Automation disruption threatens the tax collection system, says Arie Halpern

In an interview to the website Quartz, Bill Gates defended the idea that robots should have to pay taxes, just like the workers they replace. The statement has provoked an earthquake in the world of technology and certainly angered the ultra-liberals that, ideologically, are always opposed to paying taxes. Emotions aside, the question raised by Gates touches a sensitive point, which concerns the public funding of the State and its actions. “At the same time it generates technological unemployment, automation causes a decrease in the tax collection base of the State,” says Arie Halpern, economist, and entrepreneur with a focus on innovation and disruptive technologies. According to him, as the use of robots spreads, a chain reaction builds up. “There is a real threat of disruption in the accounts of the State with huge negative impact on public policy.

The robotization process is advancing at a fast rate, which makes this an urgent matter. It is estimated that in the near future the machines will have replaced more than a third of the workforce in the United States. The question posed by Gates is simple. The human workers now in factories pay income taxes and contribute to social security, among other things. “If a robot does the same things, we should think about taxing it at the same level.” The first attempt in this direction was made with a project which provided for taxing the use of robots to finance the training of workers threatened with losing their jobs to automation. The proposal was rejected earlier this year by the U.S. Congress, which shows that this discussion will be arduous.

The matter is complex and the difficulties begin with defining, after all, what robots are. In a recent article for Wired magazine, Matt Simon stressed that depending on the definition adopted tax collection can be fairly broadened. For example, should we include autonomous vehicles in the category of robots? What about the autopilot of an aircraft? Moreover, the constant innovation is bound to create new situations for which the legislation will have to arbitrate. Dean Baker, from the Center for Economic and Policy Research, interviewed by Wired, mentions a curious and predictable situation: the company, to reduce spending on taxes, can replace a team of four or five robots for a more modern, single one capable of performing the work. How would then be the taxing?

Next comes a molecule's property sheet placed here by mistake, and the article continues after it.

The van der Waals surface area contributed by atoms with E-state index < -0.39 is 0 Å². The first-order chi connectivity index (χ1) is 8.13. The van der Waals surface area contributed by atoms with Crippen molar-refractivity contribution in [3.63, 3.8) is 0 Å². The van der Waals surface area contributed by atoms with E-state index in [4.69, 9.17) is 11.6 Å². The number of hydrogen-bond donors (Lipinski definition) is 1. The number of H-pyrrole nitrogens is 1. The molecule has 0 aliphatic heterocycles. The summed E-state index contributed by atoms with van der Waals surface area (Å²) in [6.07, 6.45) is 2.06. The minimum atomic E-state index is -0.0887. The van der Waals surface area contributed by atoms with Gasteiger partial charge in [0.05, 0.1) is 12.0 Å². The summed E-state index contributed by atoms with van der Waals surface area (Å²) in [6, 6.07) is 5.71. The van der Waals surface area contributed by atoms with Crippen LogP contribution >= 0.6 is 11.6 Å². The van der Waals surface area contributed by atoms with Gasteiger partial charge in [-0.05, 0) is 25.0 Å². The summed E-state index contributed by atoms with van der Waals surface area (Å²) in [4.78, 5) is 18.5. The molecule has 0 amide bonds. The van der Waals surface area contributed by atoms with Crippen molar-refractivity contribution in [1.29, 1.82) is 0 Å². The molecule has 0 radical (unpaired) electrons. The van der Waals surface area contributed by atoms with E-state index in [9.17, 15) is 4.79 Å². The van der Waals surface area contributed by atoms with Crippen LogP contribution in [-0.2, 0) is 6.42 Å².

There’s a lot to discuss in relation to the changes arising from automation, and this is undoubtedly not the least important. Especially because one of its most harmful consequences could be the aggravation of social inequality. The rising unemployment caused by automation will increase the demand for public assistance policies. If on the other hand, the State resources become scarcer, we will have a perverse combination. When defending his idea of taxing the robots, Bill Gates alerts to the fact that technological innovation should be associated with the expectation of social welfare improvement and not the other way around. “The biggest challenge facing society in the current stage of our development is to prevent technology from widening the inequalities. Once this is overcome, our next challenge is to ensure that technology will contribute to reducing inequalities”, says Halpern.

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